ICONIC SPECIES

Kenya Power replaces poles after death of three giraffes

Electric poles are hanging so low, posing danger to giraffes

In Summary

• Two males of Rothschild's species were electrocuted on Friday morning,  while one more died at the same point on Saturday.

• KWS said its representatives visited the conservancy and found that the height of electricity poles crossing the conservancy is low, below giraffes height

Engineers replacing the short electric poles at Soysambu Conservancy. Image:Courtesy.
Engineers replacing the short electric poles at Soysambu Conservancy. Image:Courtesy.

Kenya Power engineers on Monday replaced the short electric poles that led to the electrocution of three giraffes at Soysambu Conservancy.

The electrocution brought to 11 the number of giraffes that have been killed so far.

Two males of Rothschild's species were electrocuted on Friday morning, while one more died at the same point on Saturday.

Mature giraffes range between 14-18 feet tall meaning it can peep  through the second floor of  storey building.

The Kenya Wildlife Service in a statement on Sunday evening said officials from Kenya Power had assessed the situation following an outcry over the death of the giraffes.

"At the same time, Tourism and Wildlife Cabinet Secretary Hon. Najib Balala is engaging the Energy Cabinet Secretary Hon. Charles Keter on the same for a lasting solution," KWS corporate communications said in the statement.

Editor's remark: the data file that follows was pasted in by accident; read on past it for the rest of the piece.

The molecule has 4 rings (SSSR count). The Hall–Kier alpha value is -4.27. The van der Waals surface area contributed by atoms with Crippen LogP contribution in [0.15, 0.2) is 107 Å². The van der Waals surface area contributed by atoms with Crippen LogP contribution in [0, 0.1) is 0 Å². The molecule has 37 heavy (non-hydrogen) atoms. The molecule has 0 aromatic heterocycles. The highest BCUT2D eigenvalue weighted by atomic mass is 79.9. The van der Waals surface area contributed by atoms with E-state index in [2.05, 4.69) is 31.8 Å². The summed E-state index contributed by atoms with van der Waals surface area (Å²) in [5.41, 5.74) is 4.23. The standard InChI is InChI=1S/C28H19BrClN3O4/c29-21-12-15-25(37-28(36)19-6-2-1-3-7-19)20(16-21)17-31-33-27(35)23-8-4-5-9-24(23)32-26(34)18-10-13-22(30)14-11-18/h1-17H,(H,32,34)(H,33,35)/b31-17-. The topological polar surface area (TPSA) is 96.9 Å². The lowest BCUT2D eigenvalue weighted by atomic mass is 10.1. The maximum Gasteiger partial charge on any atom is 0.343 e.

Hyenas feed on one of the carcasses
Hyenas feed on one of the carcasses

KWS admitted that its representatives visited the conservancy and found that the height of electricity poles crossing the conservancy is low, below giraffes' height.

A source who requested anonymity on Sunday said the third giraffe to be electrocuted had gone to the spot where the first two had died.

"We believe it went to that spot after getting a smell of blood," the source said.

The source said that the first two carcasses had been moved from the power lines to avoid vultures hovering around from being electrocuted.

Giraffes coming to mourn at the spot were also at risk of being electrocuted.

"We have been urging the Kenya Power team from Gilgil to come and address the power issues but they have not," she said.

She added that 150 of the endangered species are in the conservancy, representing 10 per cent in the world.

There are four species of the animal, three are found in Kenya. These are the reticulated giraffe also known as the Somali giraffe (15,524), Rothschild’s giraffe (609), and the Masai giraffe (12,717).

The latest tragedy happened even as the government last year said it would use all means to protect them and allow their population to grow.

“This animal is beautiful. Unfortunately, we have slightly above 100,000 giraffes in the world. In Kenya, we have about 29,000 giraffes,” Balala said during World Giraffe Day last year as he pledged to protect them.

The species' specimens are traded internationally and have declined by 36 to 40 per cent over the past three decades due to habitat loss and other pressures.

Giraffes mourning their loved one
Giraffes mourning their loved one

Giraffes are also facing slow deaths as a result of the thriving bushmeat.

Their body parts and hides are also sold in domestic and international markets.

On August 22, 2019, they were given more protection under laws protecting iconic species following resolutions passed at the 18th Conference of Parties to the Convention on International Trade in Endangered Species .

In 2018, a giraffe recovery plan was launched with the aim of addressing some of the challenges facing the species.

Balala said the government in 2019 made a spirited effort by giving the giraffe more protection.

He said almost 112 giraffes are hosted at Nairobi National Park.